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Birdcountry70

I used to go full out with the scent control. Sprays,soaps ,detergents, keep my gear outside in a container with sagebrush and leaves in it etc. My end assessment was that it was a huge pain in the ass that didn't usually work.  I truly believe deer can smell the co2 we breathe out just the same way mosquitoes use it to find us.  My deer hunting became much more enjoyable when I said to heck with all that and just went back to hunting into the wind like my Dad taught me 35 years ago. This may not work in a place where there isn't as much wind as we have here. My area is rarely without an easily perceptible breeze.

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When I began bowhunting many moons ago, I was fanatical. The whole shebang, showering just before heading out to hunt, getting naked after parking truck and powdering my body with baking soda before putting on camo that was sealed with pine and spruce clippings...this was before all the scent products. Im a highly unsuccessful bow hunter compared to most and all that effort didn't pay off much. Now I try and keep myself from stinking like a hunters breakfast, but get lax as the season wanes. I initially wash all my camo, face mask, hats gloves etc in scent free detergent and keep it in a sealed duffle bag. Before heading to stand I spray down with some of the scent eliminating spray. When back home I hang the camo etc outside for a few hours until it goes back in duffle. If I know I will be bowhunting that day I will shower and shampoo with some scent free soap. But sometimes forget and am in the stand with hair that smells like a flower bouquet. I don't begrudge those who go to great lengths, they are likely more successful than me, but I just hunt any given stand regardless of wind and let the deer fall where they may. 

 

I do zero scent prevention when hunting deer with a rifle. And without sounding smug, I've done pretty well considering where I hunt.

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My nephew killed a 10 point 250 pounder with a bow while smoking a cigarette and drinking a beer. Of course it was peak rut. I can't judge that buck, back in the day I too was often attracted to women who smelled of cigarettes and beer during "peak rut" (otherwise known as closing time). It almost got me killed a couple times too.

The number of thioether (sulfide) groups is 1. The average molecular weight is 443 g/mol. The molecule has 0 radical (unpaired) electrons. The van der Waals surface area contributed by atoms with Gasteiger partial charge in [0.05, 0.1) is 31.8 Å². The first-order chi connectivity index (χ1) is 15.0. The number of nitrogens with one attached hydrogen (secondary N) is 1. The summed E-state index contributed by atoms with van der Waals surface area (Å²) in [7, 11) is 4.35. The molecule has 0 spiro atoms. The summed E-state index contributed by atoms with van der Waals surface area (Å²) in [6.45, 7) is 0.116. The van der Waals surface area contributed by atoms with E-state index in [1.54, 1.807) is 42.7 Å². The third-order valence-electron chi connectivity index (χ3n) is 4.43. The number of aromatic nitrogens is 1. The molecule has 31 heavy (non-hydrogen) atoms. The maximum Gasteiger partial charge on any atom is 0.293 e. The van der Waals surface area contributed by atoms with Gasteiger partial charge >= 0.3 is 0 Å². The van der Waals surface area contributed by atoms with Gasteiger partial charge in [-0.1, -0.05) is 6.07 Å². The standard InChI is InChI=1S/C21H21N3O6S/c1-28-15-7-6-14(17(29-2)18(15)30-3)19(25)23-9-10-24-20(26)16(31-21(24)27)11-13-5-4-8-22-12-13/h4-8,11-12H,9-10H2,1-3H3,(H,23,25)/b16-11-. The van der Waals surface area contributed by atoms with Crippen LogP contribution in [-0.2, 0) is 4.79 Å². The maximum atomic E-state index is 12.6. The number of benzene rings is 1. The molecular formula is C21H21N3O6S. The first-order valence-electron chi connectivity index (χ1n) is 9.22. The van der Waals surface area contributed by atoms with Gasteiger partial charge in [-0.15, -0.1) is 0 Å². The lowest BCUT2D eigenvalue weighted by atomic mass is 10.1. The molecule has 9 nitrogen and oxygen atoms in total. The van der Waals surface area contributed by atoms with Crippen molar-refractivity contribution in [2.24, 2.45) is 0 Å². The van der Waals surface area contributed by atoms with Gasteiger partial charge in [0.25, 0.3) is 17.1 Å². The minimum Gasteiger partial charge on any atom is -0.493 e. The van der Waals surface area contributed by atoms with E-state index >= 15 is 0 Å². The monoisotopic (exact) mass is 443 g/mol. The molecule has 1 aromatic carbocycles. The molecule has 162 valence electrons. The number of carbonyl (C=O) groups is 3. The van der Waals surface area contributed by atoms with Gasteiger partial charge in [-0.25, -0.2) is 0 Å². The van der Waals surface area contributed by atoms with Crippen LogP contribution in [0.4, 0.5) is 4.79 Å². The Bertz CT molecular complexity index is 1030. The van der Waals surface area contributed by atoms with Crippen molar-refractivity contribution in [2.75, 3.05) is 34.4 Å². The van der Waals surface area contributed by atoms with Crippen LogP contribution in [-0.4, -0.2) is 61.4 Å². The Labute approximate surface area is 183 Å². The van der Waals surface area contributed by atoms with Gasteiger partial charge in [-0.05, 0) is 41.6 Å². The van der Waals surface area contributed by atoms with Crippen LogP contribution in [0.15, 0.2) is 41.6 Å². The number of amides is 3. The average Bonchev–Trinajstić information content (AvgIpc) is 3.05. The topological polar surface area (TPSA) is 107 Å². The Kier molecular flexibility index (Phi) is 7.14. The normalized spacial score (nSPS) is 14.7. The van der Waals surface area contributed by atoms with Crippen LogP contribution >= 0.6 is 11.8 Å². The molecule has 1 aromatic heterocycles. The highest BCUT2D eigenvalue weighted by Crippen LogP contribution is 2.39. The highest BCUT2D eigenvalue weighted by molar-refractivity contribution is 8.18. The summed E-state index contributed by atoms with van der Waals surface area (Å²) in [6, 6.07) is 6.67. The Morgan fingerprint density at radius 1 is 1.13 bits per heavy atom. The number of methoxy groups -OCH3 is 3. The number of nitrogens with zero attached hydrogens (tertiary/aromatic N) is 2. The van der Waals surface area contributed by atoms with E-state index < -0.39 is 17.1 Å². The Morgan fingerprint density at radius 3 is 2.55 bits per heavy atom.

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I've seen deer come to campfires and cigarette smokers. The really big guys will just take off with a wiff of smoke but lots of smaller deer check the smoke out, I guess just out of curiosity.

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To me scent control means working with the wind and going clean.  I wash all my cloths with no soap, just water and a dash of bleach.  And after reading a book about tracking dogs, I brush my teeth before each hunt.  It said that scent to an animal is no one thing.  When you walk/move though an area, you disturb the soil, broken vegetation, etc. all have its own scent that make up a track.  As well as the sent that comes off your skin, hair, clothes and breath.  It said that breath is the most under rated component of scent and the writer believed is the major component of bird scent that bird dogs pick up on.  Which makes some sense if you think about it, your lungs vaporize your sent and put it right into the air stream and its the lightest, farthest traveling molecules.  My closest encounter with a deer came when I was wearing a carbon mask and it made me think maybe there's something to that.  Now I always brush my teeth before I hunt.  

 

This years been strange.  I've had two coyote come in to my stand and it was just amazing to watch their demeanor change, like the flick of a switch, when they detected my scent.  Both times I was down wind and they still managed to get me and both acted like catching human scent was like getting hit in the face with a brick; slam on the breaks and look straight in my direction.  We have night vision and hearing enhancement.  I can't wait until we invent supper smelling so we can see what its like to be able to smell that good.

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If wild turkeys had as good a sense of smell as do deer, we'd shoot a lot less of them.